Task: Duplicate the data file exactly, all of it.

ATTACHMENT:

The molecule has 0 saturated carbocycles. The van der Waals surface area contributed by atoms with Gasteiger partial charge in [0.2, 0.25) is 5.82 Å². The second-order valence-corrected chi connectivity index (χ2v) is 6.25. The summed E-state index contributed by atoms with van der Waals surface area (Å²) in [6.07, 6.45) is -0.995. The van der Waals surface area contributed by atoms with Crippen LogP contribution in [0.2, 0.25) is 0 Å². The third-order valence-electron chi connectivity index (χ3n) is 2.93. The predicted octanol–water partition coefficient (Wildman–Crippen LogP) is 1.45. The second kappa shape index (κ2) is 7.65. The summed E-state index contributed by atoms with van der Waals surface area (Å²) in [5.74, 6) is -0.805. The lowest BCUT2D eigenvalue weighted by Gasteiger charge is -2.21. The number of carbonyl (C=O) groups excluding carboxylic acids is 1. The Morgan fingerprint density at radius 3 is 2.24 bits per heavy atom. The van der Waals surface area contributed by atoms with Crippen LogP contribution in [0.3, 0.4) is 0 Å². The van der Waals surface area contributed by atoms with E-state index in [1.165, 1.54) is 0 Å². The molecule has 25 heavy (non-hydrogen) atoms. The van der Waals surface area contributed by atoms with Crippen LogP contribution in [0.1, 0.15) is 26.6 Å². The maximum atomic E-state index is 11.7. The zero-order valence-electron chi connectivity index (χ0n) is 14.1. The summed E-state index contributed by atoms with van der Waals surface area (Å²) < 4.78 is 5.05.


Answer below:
The molecule has 0 saturated carbocycles. The van der Waals surface area contributed by atoms with Gasteiger partial charge in [0.2, 0.25) is 5.82 Å². The second-order valence-corrected chi connectivity index (χ2v) is 6.25. The summed E-state index contributed by atoms with van der Waals surface area (Å²) in [6.07, 6.45) is -0.995. The van der Waals surface area contributed by atoms with Crippen LogP contribution in [0.2, 0.25) is 0 Å². The third-order valence-electron chi connectivity index (χ3n) is 2.93. The predicted octanol–water partition coefficient (Wildman–Crippen LogP) is 1.45. The second kappa shape index (κ2) is 7.65. The summed E-state index contributed by atoms with van der Waals surface area (Å²) in [5.74, 6) is -0.805. The lowest BCUT2D eigenvalue weighted by Gasteiger charge is -2.21. The number of carbonyl (C=O) groups excluding carboxylic acids is 1. The Morgan fingerprint density at radius 3 is 2.24 bits per heavy atom. The van der Waals surface area contributed by atoms with Crippen LogP contribution in [0.3, 0.4) is 0 Å². The van der Waals surface area contributed by atoms with E-state index in [1.165, 1.54) is 0 Å². The molecule has 25 heavy (non-hydrogen) atoms. The van der Waals surface area contributed by atoms with Crippen LogP contribution in [0.1, 0.15) is 26.6 Å². The maximum atomic E-state index is 11.7. The zero-order valence-electron chi connectivity index (χ0n) is 14.1. The summed E-state index contributed by atoms with van der Waals surface area (Å²) < 4.78 is 5.05.